Why Do Tantrums Occur?

Autism spectrum disorders, a class of neurodevelopmental disorders, are characterized by significant impairment in social skills, communication and are characterized by restricted repetitive behaviours that affect their involvement in everyday activities. Several challenging behaviours occur in these children, of which the most debilitating one that impedes learning is tantrum behaviour.
“Tantrum behaviors are those which involve a cluster of behaviors including defiance, oppositional behavior, screaming, crying, aggression, and property destruction, which may be difficult to stop once they have begun” (Green, Whitney, & Potegal, 2011).
Tantrum behaviours also occur even in young typically developing children as they learn to develop emotional regulation. However, they are considered atypical and tend to have negative outcomes, when tantrum behaviours are excessive and continue into later childhood. Tantrum behaviours tend to occur in typically developing toddlers for different reasons Such as :

  • Positive reinforcement (Attention/ Sensory stimulation)
  • Tangible reinforcement (obtaining a desired object)
  • Negative reinforcement (removal of the aversive stimulus)
  • Desire to be independent but having limited motor skills
  • Inability to communicate their needs with limited language skills
  • The prefrontal cortex , the brain center responsible for emotional regulation and social behavior
    of the brain has not yet developed (its development is complete by the age of 7).
    Difference between Tantrum and Meltdowns:
    The terms ‘tantrums’ and ‘meltdowns’ are often used interchangeably but they are not the same thing.
    Features of a tantrum behaviour:
  • They are always goal oriented
    A tantrum behaviour may be exhibited by a child because of their frustration or ability to obtain a desired object or due to unsatisfied biological need such as hunger, thirst or sleep.
  • They always requires attention or an ‘audience’. A tantrum behaviour of a child tends to stop when the parent stops paying attention or when it is reinforced by satisfying the child’s need.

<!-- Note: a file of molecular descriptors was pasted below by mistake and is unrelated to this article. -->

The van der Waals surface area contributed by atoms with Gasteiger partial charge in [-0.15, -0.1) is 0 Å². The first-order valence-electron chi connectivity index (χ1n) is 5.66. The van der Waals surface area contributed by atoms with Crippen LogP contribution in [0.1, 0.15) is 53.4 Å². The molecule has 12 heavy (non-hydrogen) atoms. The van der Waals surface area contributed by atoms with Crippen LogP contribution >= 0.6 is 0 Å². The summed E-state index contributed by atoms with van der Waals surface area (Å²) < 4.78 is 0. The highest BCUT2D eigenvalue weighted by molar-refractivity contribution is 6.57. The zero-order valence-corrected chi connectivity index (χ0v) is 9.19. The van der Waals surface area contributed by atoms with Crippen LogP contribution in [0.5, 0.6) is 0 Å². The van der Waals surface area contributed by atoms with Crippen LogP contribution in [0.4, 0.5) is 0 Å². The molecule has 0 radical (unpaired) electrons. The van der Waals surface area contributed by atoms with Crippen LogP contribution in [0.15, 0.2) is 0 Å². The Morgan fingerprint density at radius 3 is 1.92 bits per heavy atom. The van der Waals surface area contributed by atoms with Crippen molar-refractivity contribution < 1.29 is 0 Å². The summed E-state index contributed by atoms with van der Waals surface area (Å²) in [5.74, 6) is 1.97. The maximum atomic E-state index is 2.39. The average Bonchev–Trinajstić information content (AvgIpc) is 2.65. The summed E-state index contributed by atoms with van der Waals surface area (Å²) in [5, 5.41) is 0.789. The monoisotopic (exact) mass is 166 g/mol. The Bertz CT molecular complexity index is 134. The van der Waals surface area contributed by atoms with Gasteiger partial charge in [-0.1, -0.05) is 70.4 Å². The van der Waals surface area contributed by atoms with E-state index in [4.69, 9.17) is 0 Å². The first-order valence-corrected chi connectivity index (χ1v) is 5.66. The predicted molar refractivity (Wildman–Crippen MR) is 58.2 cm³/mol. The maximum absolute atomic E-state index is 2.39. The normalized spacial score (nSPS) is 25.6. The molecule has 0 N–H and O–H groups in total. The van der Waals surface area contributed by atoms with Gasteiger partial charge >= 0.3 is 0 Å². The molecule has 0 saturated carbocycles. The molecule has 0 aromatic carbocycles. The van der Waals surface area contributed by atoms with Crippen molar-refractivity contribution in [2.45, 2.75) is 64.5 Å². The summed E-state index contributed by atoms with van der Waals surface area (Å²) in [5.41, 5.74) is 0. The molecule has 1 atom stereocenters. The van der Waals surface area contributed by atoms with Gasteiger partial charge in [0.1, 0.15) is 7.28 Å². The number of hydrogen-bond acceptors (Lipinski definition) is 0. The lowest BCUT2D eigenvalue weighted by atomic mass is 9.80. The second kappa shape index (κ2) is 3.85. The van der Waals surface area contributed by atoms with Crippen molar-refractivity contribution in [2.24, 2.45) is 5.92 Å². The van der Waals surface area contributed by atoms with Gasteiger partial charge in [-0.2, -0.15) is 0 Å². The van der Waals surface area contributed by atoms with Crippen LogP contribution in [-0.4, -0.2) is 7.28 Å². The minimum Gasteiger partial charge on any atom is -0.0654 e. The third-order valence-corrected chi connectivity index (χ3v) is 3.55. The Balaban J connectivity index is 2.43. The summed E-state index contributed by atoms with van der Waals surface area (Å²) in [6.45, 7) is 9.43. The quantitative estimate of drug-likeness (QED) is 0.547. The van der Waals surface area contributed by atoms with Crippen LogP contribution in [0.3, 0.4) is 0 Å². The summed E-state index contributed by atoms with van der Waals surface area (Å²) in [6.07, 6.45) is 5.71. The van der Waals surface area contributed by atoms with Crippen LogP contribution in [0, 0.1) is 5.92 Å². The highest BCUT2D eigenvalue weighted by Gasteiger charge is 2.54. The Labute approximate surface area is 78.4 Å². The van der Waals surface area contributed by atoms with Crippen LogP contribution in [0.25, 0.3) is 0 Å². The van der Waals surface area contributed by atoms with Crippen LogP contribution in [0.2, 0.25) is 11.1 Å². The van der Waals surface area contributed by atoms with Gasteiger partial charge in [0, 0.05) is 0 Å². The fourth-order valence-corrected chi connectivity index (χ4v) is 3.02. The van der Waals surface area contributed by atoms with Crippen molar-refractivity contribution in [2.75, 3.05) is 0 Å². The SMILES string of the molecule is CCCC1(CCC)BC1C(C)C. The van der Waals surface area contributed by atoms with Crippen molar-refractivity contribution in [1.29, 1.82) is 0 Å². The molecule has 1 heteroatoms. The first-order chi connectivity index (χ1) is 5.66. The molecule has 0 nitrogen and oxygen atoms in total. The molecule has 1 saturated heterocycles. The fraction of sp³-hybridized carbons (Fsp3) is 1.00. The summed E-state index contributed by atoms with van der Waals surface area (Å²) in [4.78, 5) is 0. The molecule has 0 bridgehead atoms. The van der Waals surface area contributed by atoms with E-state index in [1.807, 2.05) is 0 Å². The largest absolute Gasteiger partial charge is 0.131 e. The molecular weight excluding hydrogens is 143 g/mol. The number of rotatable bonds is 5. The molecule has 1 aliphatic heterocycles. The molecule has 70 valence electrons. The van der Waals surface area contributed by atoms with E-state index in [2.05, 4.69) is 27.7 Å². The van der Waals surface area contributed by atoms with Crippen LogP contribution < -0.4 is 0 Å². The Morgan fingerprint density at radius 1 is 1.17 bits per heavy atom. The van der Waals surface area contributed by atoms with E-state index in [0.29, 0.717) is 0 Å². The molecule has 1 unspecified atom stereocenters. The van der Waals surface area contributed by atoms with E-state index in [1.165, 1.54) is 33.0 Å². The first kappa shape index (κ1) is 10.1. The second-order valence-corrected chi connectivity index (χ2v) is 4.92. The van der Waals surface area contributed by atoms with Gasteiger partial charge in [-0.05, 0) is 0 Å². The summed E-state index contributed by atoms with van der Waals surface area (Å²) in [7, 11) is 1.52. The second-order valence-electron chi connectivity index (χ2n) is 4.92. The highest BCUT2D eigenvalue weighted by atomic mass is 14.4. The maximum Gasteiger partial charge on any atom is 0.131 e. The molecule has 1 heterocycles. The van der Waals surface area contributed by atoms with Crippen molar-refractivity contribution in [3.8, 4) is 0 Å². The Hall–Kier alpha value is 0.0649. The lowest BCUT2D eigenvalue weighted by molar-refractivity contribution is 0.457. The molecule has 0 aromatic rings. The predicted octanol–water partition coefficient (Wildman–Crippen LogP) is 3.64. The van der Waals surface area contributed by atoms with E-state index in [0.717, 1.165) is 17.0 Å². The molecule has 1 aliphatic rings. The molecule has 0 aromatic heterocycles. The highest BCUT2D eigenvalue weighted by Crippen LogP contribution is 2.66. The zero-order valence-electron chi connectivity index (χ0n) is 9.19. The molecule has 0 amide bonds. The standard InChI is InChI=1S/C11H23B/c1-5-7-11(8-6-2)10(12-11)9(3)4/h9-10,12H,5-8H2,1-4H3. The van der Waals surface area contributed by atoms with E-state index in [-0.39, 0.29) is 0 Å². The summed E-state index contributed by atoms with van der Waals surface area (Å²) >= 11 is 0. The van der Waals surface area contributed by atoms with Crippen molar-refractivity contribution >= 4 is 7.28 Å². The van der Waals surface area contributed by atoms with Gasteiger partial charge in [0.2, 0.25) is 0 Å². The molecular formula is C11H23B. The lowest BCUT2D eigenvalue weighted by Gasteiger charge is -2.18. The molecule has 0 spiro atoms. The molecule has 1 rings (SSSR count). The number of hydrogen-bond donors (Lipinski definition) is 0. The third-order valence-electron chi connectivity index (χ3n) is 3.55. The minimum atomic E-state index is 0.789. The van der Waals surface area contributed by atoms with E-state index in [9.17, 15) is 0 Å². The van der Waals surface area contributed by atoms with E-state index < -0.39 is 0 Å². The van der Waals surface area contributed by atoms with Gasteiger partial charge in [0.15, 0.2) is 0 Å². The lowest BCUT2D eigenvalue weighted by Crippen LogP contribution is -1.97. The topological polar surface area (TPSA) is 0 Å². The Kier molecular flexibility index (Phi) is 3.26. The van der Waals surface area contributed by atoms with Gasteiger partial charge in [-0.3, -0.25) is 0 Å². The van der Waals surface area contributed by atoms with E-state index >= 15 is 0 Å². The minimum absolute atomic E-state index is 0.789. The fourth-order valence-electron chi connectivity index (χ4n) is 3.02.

• Tantrums are an angry or frustrated outbursts.
    Features of a meltdown:
    Sensory meltdown are common in children with ASD, and have features unlike temper tantrums.
  • Sensory overload:
    A meltdown often occurs when the child is overwhelmed by the overloading of sensory information that compounds their deficits in sensory processing. The change in routines or unpredictability of situations can also cause anxiety in a child with ASD and result
    external behaviours that are similar to a tantrum (such as crying, yelling, or lashing out), or it can trigger a complete shutdown and withdrawal.
  • Meltdowns are not attention seeking behaviours.
    An autistic meltdown will occur with or without an audience. They can occur when the person with autism is entirely alone. They are the response of an external stimulus overload that leads to an emotional explosion (or implosion).
  • A meltdown is an uncontrolled behaviour .
    A child exhibiting a meltdown often does not benefit from the normal measures to reduce tantrums like distraction, hugs, incentives to ‘behave’, or any form of discipline. Problematic or challenging behaviours that are noted to be chronic in those with ASD include aggression, self-injury, property destruction, noncompliance and stereotypies. Research has shown that a higher frequency of challenging behaviours in children with ASD is related to lower levels of adult and peer interaction (Matson et.al., 2010). As children age, they quickly learn to use their challenging behaviours as a means of controlling their environment, whether it be to gain attention, tangibles or for self-stimulatory purposes. The challenging behaviour provides a method for the child to have their needs met when an appropriate alternative behaviour is not known or is deemed less efficient by the child.